"I think I was just having a really hard time personally because my business basically collapsed over two days," Elaine Ritchel tells SFR.

Ritchel is the founder of and guide for Santa Fe Art Tours, a company that hosts a wide variety of thoughtful tours around Santa Fe, many on Canyon Road, all of which were canceled as COVID-19 spreads. The downside? Her model kind of requires congregation.

"That's what happens when you're in tourism and a pandemic suddenly shuts down travel," Ritchel says with a measured laugh, "so I started to think of ways that I could still do what I do, but online…share art with people, just not in person."

She landed on free downloadable worksheets for kids, which she designed herself and which are available now through the Santa Fe Art Tours website.

"Before I started my tour company, I was a museum educator for years [at the Blanton Museum of Art in Austin, Texas], and one year I worked pretty much exclusively with fourth- and fifth-graders," Ritchel says. "I loved it. Kids are so insightful and perceptive. They're not inhibited. They're not thinking 'What if I say this and it's silly or not right?' What I found was that they're incredible at immediately perceiving what's going on in a work of art."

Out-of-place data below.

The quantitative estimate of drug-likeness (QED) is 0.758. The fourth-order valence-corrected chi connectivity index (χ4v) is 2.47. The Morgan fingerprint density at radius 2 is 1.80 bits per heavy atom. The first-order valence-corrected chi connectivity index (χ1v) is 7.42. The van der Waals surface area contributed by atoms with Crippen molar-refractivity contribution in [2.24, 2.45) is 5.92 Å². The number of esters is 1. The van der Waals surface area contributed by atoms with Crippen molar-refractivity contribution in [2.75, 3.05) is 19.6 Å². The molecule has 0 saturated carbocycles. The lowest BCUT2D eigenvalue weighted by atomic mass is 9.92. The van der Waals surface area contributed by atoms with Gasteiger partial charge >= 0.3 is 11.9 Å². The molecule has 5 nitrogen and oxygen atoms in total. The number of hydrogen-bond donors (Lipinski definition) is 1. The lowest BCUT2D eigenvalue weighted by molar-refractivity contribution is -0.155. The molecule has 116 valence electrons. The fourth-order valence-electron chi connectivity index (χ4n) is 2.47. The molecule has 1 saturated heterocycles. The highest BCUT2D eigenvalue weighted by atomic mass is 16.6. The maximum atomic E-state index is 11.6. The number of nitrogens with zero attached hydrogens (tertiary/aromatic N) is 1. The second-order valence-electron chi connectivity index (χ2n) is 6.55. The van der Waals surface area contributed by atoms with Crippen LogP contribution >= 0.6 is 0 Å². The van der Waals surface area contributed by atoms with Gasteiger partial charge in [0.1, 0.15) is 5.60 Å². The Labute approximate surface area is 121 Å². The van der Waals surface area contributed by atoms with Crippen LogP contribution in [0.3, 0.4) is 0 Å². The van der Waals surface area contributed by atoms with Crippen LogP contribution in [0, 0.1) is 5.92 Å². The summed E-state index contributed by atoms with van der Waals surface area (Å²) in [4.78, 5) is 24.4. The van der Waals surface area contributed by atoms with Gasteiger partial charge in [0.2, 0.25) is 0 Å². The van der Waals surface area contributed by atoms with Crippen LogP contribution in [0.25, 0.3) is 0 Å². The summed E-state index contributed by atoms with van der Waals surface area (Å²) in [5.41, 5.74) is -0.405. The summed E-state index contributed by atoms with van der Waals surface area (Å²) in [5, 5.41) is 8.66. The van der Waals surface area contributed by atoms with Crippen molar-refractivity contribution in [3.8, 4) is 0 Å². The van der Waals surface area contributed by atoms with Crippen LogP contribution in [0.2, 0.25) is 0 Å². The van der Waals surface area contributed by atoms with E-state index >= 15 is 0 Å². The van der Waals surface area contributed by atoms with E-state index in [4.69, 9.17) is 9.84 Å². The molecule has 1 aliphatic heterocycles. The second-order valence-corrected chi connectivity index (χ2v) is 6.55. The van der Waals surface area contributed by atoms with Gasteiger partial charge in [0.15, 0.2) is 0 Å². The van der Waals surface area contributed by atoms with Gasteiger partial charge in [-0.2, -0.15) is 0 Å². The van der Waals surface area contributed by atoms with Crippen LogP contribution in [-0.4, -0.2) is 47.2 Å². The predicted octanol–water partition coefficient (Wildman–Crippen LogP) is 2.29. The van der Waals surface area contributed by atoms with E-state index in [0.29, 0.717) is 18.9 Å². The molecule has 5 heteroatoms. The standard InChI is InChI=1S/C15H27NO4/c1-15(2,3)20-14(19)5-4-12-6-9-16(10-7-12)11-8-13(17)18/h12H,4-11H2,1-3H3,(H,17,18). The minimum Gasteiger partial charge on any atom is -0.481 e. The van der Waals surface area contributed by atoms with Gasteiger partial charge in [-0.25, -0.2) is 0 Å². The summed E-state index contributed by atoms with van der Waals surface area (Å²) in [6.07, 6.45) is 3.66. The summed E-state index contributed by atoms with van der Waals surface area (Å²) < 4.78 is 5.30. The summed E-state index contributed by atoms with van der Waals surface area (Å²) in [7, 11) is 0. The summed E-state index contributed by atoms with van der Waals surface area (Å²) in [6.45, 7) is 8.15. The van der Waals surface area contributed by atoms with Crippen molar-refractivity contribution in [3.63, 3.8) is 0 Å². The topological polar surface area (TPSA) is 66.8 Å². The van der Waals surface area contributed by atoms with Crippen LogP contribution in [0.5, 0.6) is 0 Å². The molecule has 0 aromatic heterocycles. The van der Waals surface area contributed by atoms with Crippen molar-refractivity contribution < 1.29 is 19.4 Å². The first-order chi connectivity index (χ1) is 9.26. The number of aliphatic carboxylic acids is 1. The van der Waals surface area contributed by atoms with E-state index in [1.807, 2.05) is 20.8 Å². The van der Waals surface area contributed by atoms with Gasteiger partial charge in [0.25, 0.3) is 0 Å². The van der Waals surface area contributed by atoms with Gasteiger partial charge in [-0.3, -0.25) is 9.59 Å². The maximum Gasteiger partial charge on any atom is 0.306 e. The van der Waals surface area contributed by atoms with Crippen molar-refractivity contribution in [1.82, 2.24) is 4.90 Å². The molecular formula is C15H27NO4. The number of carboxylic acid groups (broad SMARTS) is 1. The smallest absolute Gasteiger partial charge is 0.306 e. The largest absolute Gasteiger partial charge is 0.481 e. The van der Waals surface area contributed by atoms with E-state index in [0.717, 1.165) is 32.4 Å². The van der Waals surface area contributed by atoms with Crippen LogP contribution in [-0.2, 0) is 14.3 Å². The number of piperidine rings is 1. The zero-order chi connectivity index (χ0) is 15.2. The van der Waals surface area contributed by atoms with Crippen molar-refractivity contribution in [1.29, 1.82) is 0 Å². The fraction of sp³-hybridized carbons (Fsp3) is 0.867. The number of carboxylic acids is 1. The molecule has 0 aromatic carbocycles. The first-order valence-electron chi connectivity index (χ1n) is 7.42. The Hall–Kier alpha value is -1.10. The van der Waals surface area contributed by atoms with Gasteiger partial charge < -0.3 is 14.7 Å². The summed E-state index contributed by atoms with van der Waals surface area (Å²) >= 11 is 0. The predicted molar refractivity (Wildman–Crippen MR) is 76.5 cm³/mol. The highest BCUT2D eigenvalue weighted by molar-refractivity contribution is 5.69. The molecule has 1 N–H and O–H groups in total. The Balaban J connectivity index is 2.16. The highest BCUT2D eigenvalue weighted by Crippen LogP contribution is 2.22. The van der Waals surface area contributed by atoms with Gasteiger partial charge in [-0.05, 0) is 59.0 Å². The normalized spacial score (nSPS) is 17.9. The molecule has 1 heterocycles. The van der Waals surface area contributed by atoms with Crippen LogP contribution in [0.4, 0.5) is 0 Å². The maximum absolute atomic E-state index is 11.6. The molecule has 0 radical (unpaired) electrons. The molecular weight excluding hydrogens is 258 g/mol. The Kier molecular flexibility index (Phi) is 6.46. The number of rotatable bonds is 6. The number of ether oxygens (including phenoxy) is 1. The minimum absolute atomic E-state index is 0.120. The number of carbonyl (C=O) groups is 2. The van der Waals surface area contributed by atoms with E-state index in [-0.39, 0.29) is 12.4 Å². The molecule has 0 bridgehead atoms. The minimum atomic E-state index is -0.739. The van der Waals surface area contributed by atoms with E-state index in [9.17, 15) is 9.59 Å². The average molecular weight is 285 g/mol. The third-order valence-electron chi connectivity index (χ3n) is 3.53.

Keeping that in mind, Ritchel chose the pieces for her worksheets following exhaustive research using Google's Arts & Culture archives, landing on pieces by Jozef Izraëls, Wassily Kandinsky and John Singer Sargent. Two of the three are representational and feature children—y'know, to better engage children—Kandinsky's is, of course, abstract.

Each sheet comes with a short set of questions about the motivations of the paintings' subjects or about the thoughts and feelings brought up for the observer; each plays on themes Ritchel identified while mulling over the project in its early stages: conversation, abstraction and feeling. Ritchel says kids can do the sheets on their own, or parents can join in. She also envisions potential sheets specifically for adults and, possibly, collaboration with local galleries for future streaming or downloadable projects.

Whatever shape those next steps take, the point remains the same for Ritchel—of art engagement as a therapeutic mechanism.

"When you slow down and really look at a piece of art, it's very mindful, it can be very healing," she says. "That's something I hope parents and kids can do—to focus on something really beautiful."